Understanding Ransomware Protection: Techniques and Best Practices

When it comes to security challenges, businesses often believe that simply updating their antivirus will keep them safe from ransomware. 

But in the unforgiving world of cyber threats, this strategy falls disappointingly short, resulting in lost data, time, and money.

Understanding ransomware and adopting the right techniques and best practices to combat it is key. Let’s chart the path.

Understanding Ransomware and How It Works

Businesses have been concerned for some time about the abundance and gravity of ransomware attacks. Cybercriminals have infiltrated and are targeting every industry, and it’s predicted that ransomware will cost its victims around $265 billion annually by 2031. This is a massive leap from the estimated $1 billion it cost businesses in 2016. The percentage of businesses hit by ransomware attacks worldwide has also steadily increased since 2018, reaching a peak of 71% in 2022.

Understanding ransomware means recognizing potential targets and weak spots, knowing when they might be vulnerable, and understanding the common threats that can occur. It’s also important to understand the financial impact of these attacks, the technologies that can prevent them, and what happens after a breach. 

This knowledge is key in building a strong defense against the constantly changing cybersecurity landscape. 

Ransomware, a form of malicious software, encrypts files and demands payment for their release – a digital shakedown, if you will. Cybercriminals use this tactic to block data or system access, typically through encryption, with the victim’s access only restored upon paying a ransom.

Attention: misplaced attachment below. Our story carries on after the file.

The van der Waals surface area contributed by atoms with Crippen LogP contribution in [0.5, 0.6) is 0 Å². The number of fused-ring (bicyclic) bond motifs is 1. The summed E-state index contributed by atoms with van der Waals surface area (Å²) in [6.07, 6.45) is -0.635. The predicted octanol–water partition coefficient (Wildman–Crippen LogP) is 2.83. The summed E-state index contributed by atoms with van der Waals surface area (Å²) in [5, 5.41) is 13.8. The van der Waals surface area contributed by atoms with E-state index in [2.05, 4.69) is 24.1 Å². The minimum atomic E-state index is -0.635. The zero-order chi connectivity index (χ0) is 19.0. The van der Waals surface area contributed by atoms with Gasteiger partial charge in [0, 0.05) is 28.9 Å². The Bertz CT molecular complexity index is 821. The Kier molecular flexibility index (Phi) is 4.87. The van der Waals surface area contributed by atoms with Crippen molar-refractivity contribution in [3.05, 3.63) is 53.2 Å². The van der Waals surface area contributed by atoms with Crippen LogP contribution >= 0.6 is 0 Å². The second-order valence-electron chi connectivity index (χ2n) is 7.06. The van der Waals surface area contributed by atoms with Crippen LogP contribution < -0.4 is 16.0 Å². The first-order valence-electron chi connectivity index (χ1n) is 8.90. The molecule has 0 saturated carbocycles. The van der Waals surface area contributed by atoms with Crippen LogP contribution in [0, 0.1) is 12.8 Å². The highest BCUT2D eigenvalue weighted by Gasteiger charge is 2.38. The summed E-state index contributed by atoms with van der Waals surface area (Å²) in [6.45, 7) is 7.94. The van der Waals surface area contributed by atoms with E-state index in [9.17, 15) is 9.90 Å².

The infection can occur via: 

  • email attachments
  • external storage devices harboring the malware
  • compromised websites, or 
  • network service vulnerabilities. 

When activated, the ransomware either locks the computer screen or encrypts specific files (known as crypto-ransomware).

In the first instance, an image or message pops up on your screen, effectively barricading access to your system while providing instructions for ransom payment. Alternatively, the ransomware may target critical files such as documents or spreadsheets, restricting access until the ransom is paid.

Often, these payments are demanded in untraceable virtual currencies like Bitcoin, keeping the cybercriminal’s identity concealed. Stay vigilant and safeguard your digital assets. Here are 7 best practices to get you started.

7 Best Practices for Ransomware Protection

  1. Regularly back up your on-premise and cloud data
  2. Keep all systems and software updated 
  3. Install antivirus software and configure your firewall
  4. Implement network segmentation
  5. Educate end-users
  6. Use intrusion detection systems 
  7. Create an incident management response plan

Ransomware attacks can devastate your business, your reputation and your customers. Fortunately, there are a number of best practices that can help you prevent and mitigate the impact of ransomware attacks. Here are some of the most important ones:

1. Regularly back up your on-premise and cloud data 

Follow the 3-2-1 rule by keeping at least three separate versions of data on two different storage types with at least one offsite is the most effective way to handle ransomware attacks. 

Cloud Provider Resiliency (CPR)™, for example, offers secure replication and storage of both public and private cloud data and virtual machines, guaranteeing recovery from disruptions. If cloud data becomes inaccessible, the service can restore it, malware-free, to its original provider or temporarily to a private cloud until the original environment is restored.

2. Keep all systems and software updated

Outdated software and systems often have known vulnerabilities that can be exploited by ransomware.  This seems like a no-brainer, yet research shows that 60% of breaches occur due to an unpatched known vulnerability. By regularly updating your software and operating systems, you can substantially reduce your risk of a successful ransomware attack. 

3. Install antivirus software and configure your firewall